CHOICE guide to DIY super

We give you the facts without the advertising hype and expose the dangers.
 
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01 .Do it yourself or not?

Money in nest

If your accountant or financial planner recommends setting up a Self-Managed Super Fund (SMSF) make sure it really will give you the best deal before you jump.

The number of self-managed super funds, or ‘DIY’ funds, almost quadrupled in the last twelve years. By June 2007 nearly 360,000 funds with almost 690,000 members held over 25% of total super assets.

However, some accountants and financial planners may be advising people to open an SMSF when this isn’t necessarily the best option for them. For example, we found material recommending people with as little as $40,000 to invest open their own fund, which clearly wouldn’t be cost-effective. And statistics from the Minister for Superannuation and the Australian Taxation Office (ATO) throw doubt over whether SMSFs are the best option for many people:

  • Too expensive DIY funds, particularly those with small balances, can be very expensive to run. High costs detract from investment returns. The ATO found that the proportion of operating expenses for SMSFs with balances under $50,000 is 10.5% of assets. In comparison, low-cost (non-SMSF) funds charge as little as 0.75% each year, while offering professionally managed investments along with the ability for you to control your own money — for example, through share trading. SMSFs with balances between $50,000 and $200,000 cost 2.63% to 3.55%, and SMSFs worth more than $200,000 had average costs of around 2.3%.
  • Not enough money 30% of SMSFs have less than $200,000, which is generally the recommended minimum. However, the average balance per member is over $400,000, so plenty of wealthy people have DIY funds too
  • Don’t know the rules An ATO survey found that 21% of SMSF trustees had ‘low’ or ‘low to medium’ knowledge of their legal obligations. 15% didn’t have an investment strategy, and 25% were unaware of the restrictions on the type of assets that could be bought from ‘related parties’ such as friends or business associates.

Please note: this information was current as of May 2008 but is still a useful guide to today's market. For more recent information, see our article on Future-proof your super 2012.


DIY super swindlers

Unscrupulous advisers have opened self-managed funds for consumers, giving them illegal access to their super. In some cases consumers were swindled out of some or all their money. In others they were charged up to 20% as a fee. In addition to the risk of losing their super, consumers are faced with large taxation penalties.

If you’re under 55 you can only gain access to your super money in exceptional circumstances, for example, if you’re suffering severe financial hardship or you’re permanently disabled. For information go to www.apra.gov.au or call 1300 131 060.

 
 

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SMSF’s are regulated by the Australian Taxation Office (ATO) and perform the same role as other super funds: collecting and investing your contributions and making them available to you when you retire. The difference is that as a fund member you’re also a trustee who controls how to invest your contributions and pay your own benefits.

An SMSF can have up to four members. They will almost always be family or close business associates.

You’re responsible

As trustee you’re ultimately responsible for running the fund. You need to know the legal requirements and administrative responsibilities.

The ATO has recently announced it will take a “firm approach” with trustees who don’t comply with its rules.

Each fund needs to be independently audited annually. The audit includes an assessment of the fund’s overall compliance with the rules and a financial audit. Auditors previously reported problems and breaches to the trustees who could then take appropriate action, but they must also report them directly to the ATO, which means the ATO may prosecute.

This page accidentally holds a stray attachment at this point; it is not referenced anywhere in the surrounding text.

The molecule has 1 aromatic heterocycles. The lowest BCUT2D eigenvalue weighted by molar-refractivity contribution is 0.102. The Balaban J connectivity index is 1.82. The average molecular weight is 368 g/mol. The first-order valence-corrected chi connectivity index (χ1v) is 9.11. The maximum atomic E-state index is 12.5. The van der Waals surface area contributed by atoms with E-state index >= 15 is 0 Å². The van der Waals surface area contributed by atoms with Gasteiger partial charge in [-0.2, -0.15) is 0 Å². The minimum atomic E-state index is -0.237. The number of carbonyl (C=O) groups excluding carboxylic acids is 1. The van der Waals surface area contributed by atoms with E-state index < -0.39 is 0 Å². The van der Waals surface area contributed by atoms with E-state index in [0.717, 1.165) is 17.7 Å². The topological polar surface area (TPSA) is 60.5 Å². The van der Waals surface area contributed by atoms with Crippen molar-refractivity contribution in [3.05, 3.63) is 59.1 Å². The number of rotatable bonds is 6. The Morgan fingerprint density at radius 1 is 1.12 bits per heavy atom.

Penalties can range from asking the trustees to offer an undertaking to the ATO to correct the problems, to civil and criminal actions with high financial penalties and/or five years’ imprisonment.

The ATO can also make the fund non-complying, which has dire financial consequences for its members as it means that the fund’s assets and income may be taxed at a penalty rate instead of the concessional super tax rate of 15%.

Suitable for you?

A self-managed super fund is usually only worth your while if you:

  • Have a minimum of $200,000 to $250,000 to invest. For smaller amounts retail and especially industry super funds are likely to be more cost-effective;
  • Have some investment expertise and understand the importance of proper investment strategies;
  • Have the time and interest to be involved with your fund;
  • Are disciplined and understand the responsibilities of being a trustee; and
  • Are in a position where your mandatory employer super contributions can be paid or rolled over into the fund.

To find out whether DIY Super would be an option for you, use our quiz.

Advantages

  • Self-managed super gives you control to choose your own investments. As long as you follow the rules and the fund’s investment strategy, you have a lot of flexibility;
  • Greater flexibility in choice of investments under certain conditions;
  • Can be more cost-effective than other types of super, but this depends on how much you have to invest and how much professional advice and administrative assistance you need; and
  • A tool to minimise tax on your other investments. For example, you may be able to integrate your share portfolio into the fund. However, you won’t be able to access the funds until retirement and access may be affected by changes in legislation; you can also decide when to buy or sell investments and thereby minimise Capital Gains Tax.

Disadvantages

  • Needs continuous attention more info
  • You’ll need to be able to devote at least a few hours to the fund each week;
  • High costs: in comparison with industry or even retail funds, a DIY fund can be expensive;
  • It’s only worthwhile if you have a large sum to invest and even then you can pay high fees if you make use of professional advisers;